Last Sunday BBC Radio 4 aired an edition of the Food Program entitled ‘Into the Wild.’ As its name implies this episode explored the rising popularity of foraged foods. The guiding question was this: Are foraged foods a passing fad, the fashion of the moment for high chefs and the culinary elite? Or does the revival of interest in dandelions and damsons indicate a societal shift in our approach to food? Naturally the BBC focussed on Britain, but the same phenomenon is occurring this side of the Atlantic and the same questions could fruitfully be asked (so sorry, I couldn’t resist) of American food and culture.
Over the past half century, the status of the literal free lunch has undergone a profound transformation. For most of history, in most cultures, foraging for food has been a last resort, the absolute base of the gastronomic hierarchy. After all, the rich commanded the best farmland and the fattest crops. Only the most impoverished peasants could not survive on their cultivated harvest and were compelled to scour the countryside for edible shoots and leaves. Scholars studying famine have noted that in certain societies foraged foods occupy such a low social position that people will undergo significant physical hardship before resorting to gathering these wild and freely available calories. In rural WWII Britain, foraged foods brightened a mundane and highly rationed diet. Yet still they were associated with the extreme requirements of hard times.
The initial transformation of foraging, at least in the context of the modern, industrialized west, occurred in the 1970’s as part of the wider movement to embrace natural food and reject homogenized, preservative laden, denatured food. I remember this, because even in the late-eighties when I was young, my mother remained highly enthusiastic about nut cutlet, wholewheat pasta, sucanat, and other determinedly wholesome fare. At this point, foraging was a preoccupation at the fringe of the whole food movement. Die-hard tree-hugging wheatgrass lovers, intent on revitalizing their connection to the natural world and eschewing industrial homogeneity, took to the forests and fields, picking mushrooms (of various types . . . huh, there’s another hypothesis on why foraging took off with the hippies . . .) and plucking leaves, and immersing themselves in the bosom of nature.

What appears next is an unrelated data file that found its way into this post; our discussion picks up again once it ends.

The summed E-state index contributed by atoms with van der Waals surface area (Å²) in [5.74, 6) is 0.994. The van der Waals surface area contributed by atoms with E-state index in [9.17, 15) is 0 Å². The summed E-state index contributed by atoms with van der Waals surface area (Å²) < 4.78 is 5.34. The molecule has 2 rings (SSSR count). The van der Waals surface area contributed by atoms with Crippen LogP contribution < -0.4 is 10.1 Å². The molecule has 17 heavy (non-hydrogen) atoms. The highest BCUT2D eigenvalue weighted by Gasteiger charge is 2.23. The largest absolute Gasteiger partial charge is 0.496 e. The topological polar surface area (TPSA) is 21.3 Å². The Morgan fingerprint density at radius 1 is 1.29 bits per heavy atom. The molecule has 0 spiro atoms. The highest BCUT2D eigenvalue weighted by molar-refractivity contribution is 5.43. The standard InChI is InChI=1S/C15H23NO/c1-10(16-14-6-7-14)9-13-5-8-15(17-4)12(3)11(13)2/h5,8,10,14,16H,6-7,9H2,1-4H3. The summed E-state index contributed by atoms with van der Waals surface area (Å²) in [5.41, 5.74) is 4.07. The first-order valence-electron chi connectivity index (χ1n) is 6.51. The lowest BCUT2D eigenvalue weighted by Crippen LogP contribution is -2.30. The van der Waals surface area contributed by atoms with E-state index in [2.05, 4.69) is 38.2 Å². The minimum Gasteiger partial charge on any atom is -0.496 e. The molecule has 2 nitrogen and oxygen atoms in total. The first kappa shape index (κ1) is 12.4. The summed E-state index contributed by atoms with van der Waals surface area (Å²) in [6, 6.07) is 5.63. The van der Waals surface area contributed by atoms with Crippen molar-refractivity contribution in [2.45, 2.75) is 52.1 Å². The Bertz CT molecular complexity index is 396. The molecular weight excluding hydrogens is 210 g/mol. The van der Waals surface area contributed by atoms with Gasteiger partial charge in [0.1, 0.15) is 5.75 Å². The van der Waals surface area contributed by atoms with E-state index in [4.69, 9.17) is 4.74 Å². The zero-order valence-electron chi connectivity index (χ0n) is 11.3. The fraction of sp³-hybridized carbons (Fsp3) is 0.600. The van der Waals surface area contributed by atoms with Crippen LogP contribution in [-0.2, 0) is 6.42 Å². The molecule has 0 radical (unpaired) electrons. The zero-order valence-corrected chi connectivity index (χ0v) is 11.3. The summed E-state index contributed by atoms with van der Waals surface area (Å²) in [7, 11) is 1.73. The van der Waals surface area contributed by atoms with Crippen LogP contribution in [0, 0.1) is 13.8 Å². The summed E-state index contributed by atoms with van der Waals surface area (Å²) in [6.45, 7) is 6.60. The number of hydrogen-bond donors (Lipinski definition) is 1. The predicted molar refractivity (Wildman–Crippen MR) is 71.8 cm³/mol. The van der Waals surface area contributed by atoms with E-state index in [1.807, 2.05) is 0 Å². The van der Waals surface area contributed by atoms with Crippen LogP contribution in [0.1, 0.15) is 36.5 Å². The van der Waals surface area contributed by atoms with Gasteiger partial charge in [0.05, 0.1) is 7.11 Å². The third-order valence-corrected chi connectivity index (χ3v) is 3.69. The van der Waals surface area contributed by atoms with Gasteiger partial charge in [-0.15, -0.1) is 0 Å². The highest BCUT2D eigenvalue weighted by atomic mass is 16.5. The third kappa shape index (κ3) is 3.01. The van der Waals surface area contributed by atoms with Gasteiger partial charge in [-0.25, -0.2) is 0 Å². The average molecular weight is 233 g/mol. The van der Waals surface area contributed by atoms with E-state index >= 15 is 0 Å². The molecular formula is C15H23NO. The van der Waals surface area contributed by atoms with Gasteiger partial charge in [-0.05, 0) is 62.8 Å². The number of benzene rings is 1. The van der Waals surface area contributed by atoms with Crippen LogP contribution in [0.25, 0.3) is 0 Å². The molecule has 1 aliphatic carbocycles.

For several decades, foraging remained primarily a fringe activity. It is true that a broader portion of the population have long enjoyed collecting more easily identifiable and accessible foods such as nuts and berries, but for the most part wild foods remained a cranky curiosity.
Until today. The current food revolution we are undergoing differs from it’s older sibling. Like the 1970’s movement, fair trade, and Frances Moore Lappe’s Diet for a Small Planet, today’s revolution is concerned with environmental and social justice. Yet it has a more ambitious goal. Today the issue is not only politics but pleasure, and foraging for foods is not only a political and social statement but a gustatory one as well.
It is virtually impossible to sit down in a smart restaurant today (and it doesn’t even have to be that posh or pricy) without confronting a smattering of wild items on the menu. Pork belly drizzled with wild huckleberry jus, lamb loin topped with sea asparagus, foraged mushroom risotto. These plates are not limited to the El Bullis and French Laundrys of this world; chances are you can find something similar down the street. Of course A-list restaurants have embraced wild food with equally wild abandon. The chef at world-famous NOMA, Rene Redzepi, is perhaps the culinary king of this approach. His menu includes such enigmatic items as ‘stone crab and beach mustard‘ as well as ‘gammel dansk and wood sorrel.’ Personally I wouldn’t know beach mustard if it poked me in the eye, but I have no doubt that, paired with that old favorite stone crab, it is nothing short of knee-wobblingly divine.
The recent rise in popularity of foraged food has taken place in tandem with the Slow Food movement, and the latter’s guiding philosophy neatly explains why untamed greens and far flung roots are proliferating in restaurant kitchens, farmers markets, and cook books alike. In the original Slow Food Manifesto, founder Carlo Petrini challenges readers to ‘rediscover the flavors and savors of regional cooking and banish the degrading effects of fast food.’ The organization aims to catalog and promote unusual foods cultivated in specific regions but the sentiment extends to the promotion of wild foods as well. It is part of a wider cultural rebellion against a food system that provides false diversity—a myriad processed products based on the cultivation fewer and fewer, increasingly industrialized species.
Personally, I hope that wild food is here to stay. Good chefs will always search for exciting ingredients and may perhaps be accused of fetishizing foraged foods, but they are also doing us a favor. By sparking curiosity in a greater breadth of ingredients they encourage us out into the woods for a reviving tussle with nettles and some much needed fresh air. And surely diversity in all forms is a good thing. The proof of the pudding, however, is in the eating. In my experience dandelion soup has an alarming, explosive effect on the digestive system while huckleberries are like a tiny, condensed and heavenly blueberry.